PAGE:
We all want to get into better shape. Unfortunately there are a lot of myths floating around out there when it comes to exercise and fitness. Chasing after the wrong thing only produces a lot of frustration and very little in the way of results. That said, we are beginning a series on fitness myths…..namely we are going to identify and debunk those myths. Hopefully this will help you identify any exercises that you can safely do without. So let’s get started:
1) Lactic acid causes muscle fatigue. This myth got started about a century ago, when research, conducted on frogs no less, had concluded that lactic acid levels within muscles increased with fatigue. The truth of the matter is that while lactic acids don increase with fatigue, it is because it is fueling your muscle contractions. It is what causes that painful burning that makes all of us want to throw in the towel, but at the same time, your liver is also producing and converting lactic acid into more energy, so it is actually working to offset fatigue. The fatigue itself is prompted by an accumulation of protons within the muscles..
2) You should practice safety by lifting weights slowly. This myth got its start in rehabilitation exercises, where patients are routinely told to lift slowly to avoid reinjuring themselves. At some point, trainers developed the idea that slower training reduces the risk of injury. The fact is that as long as you control the lifting and lowering phases of the process, you are not likely to injure yourself. In fact, quicker exercises train the muscles to respond faster in unexpected situations. This can be crucial since fast reaction can protect you from injury. Lifting weight with speed also activates more muscle fibers and that leads to muscle gain.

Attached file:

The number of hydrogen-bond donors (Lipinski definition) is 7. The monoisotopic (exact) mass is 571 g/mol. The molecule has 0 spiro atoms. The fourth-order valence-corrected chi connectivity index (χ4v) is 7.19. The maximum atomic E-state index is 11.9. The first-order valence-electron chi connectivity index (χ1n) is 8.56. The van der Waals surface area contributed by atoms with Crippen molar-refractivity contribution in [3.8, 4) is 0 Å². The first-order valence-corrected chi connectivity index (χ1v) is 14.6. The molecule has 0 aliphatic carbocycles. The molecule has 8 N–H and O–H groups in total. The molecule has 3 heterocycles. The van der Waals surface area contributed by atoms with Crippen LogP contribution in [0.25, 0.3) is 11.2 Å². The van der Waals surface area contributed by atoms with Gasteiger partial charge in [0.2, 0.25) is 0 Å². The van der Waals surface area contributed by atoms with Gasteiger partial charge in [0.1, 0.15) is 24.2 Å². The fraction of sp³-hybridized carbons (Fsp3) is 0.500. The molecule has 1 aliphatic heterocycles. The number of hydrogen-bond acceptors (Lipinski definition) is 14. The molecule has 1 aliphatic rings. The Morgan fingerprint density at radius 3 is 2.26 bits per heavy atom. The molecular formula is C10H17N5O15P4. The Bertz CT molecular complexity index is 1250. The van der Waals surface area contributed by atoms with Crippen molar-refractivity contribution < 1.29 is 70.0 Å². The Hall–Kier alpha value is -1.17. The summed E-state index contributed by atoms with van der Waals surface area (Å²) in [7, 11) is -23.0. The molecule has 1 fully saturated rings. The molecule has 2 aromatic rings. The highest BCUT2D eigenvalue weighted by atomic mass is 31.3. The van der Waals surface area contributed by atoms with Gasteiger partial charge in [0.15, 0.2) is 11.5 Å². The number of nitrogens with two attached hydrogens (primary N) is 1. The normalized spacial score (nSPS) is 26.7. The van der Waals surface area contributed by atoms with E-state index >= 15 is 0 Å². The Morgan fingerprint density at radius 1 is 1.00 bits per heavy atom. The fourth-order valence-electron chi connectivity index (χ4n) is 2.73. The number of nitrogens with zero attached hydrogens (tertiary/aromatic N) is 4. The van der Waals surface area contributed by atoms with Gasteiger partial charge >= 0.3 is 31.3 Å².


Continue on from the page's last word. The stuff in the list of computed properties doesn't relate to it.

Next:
3) Lighter weights and high reps tone muscles. Body builders have been using lighter weight, high rep sets for a long time, as it helps them burn calories and get as lean as possible. The fact is that bodybuilders also accompany this sort of training with a strict low carb diet which helps to account for their rapid weight loss. If you want muscle tone, then you want to work the muscles and lose the flab.
4) Machines are safer than free weights. The manufacturers of these machines advertise that their equipment targets specific areas through preset ranges of motion that are error free. In actuality, the restrictive movements of these machines may increase the likelihood of injury. Machines are rigid and fixed and limit the natural movements of the lifter. Using free weights allows the body to make adjustments throughout the exercise’s range of motion, according to your strength level, speed of movement, and proficiency.
5) You need to shock your muscles in order to make gains. No one knows how this one got started, but bodybuilders at some point began to notice that if they changed their training after several weeks of the same thing, they achieved quicker gains. While there is nothing wrong with changing things up, per se, but purposefully overloading your nervous system is not a good idea. Making gains is simply a matter of outdoing your previous workout.
Stay tuned for Part 2.
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